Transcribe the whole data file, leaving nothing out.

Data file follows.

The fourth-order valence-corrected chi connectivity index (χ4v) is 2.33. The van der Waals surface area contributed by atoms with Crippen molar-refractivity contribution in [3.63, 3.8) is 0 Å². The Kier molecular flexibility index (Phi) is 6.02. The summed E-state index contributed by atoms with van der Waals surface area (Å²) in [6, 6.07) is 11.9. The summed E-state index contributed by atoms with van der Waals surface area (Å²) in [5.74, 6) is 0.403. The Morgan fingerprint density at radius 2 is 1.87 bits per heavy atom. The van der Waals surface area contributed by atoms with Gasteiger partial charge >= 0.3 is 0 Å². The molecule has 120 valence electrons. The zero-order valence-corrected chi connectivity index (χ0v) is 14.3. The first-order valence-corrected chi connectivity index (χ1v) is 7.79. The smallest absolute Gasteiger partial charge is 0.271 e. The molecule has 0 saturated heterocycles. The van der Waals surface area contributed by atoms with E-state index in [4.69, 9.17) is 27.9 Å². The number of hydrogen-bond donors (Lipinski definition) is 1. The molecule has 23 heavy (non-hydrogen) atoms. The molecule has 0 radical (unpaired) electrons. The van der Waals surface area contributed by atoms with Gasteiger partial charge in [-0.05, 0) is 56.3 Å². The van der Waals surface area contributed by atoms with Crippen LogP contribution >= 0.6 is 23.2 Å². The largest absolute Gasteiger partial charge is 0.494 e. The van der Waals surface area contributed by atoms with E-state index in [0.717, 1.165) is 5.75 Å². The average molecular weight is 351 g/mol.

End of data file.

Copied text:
The fourth-order valence-corrected chi connectivity index (χ4v) is 2.33. The van der Waals surface area contributed by atoms with Crippen molar-refractivity contribution in [3.63, 3.8) is 0 Å². The Kier molecular flexibility index (Phi) is 6.02. The summed E-state index contributed by atoms with van der Waals surface area (Å²) in [6, 6.07) is 11.9. The summed E-state index contributed by atoms with van der Waals surface area (Å²) in [5.74, 6) is 0.403. The Morgan fingerprint density at radius 2 is 1.87 bits per heavy atom. The van der Waals surface area contributed by atoms with Gasteiger partial charge >= 0.3 is 0 Å². The molecule has 120 valence electrons. The zero-order valence-corrected chi connectivity index (χ0v) is 14.3. The first-order valence-corrected chi connectivity index (χ1v) is 7.79. The smallest absolute Gasteiger partial charge is 0.271 e. The molecule has 0 saturated heterocycles. The van der Waals surface area contributed by atoms with E-state index in [4.69, 9.17) is 27.9 Å². The number of hydrogen-bond donors (Lipinski definition) is 1. The molecule has 23 heavy (non-hydrogen) atoms. The molecule has 0 radical (unpaired) electrons. The van der Waals surface area contributed by atoms with Gasteiger partial charge in [-0.05, 0) is 56.3 Å². The van der Waals surface area contributed by atoms with Crippen LogP contribution >= 0.6 is 23.2 Å². The largest absolute Gasteiger partial charge is 0.494 e. The van der Waals surface area contributed by atoms with E-state index in [0.717, 1.165) is 5.75 Å². The average molecular weight is 351 g/mol.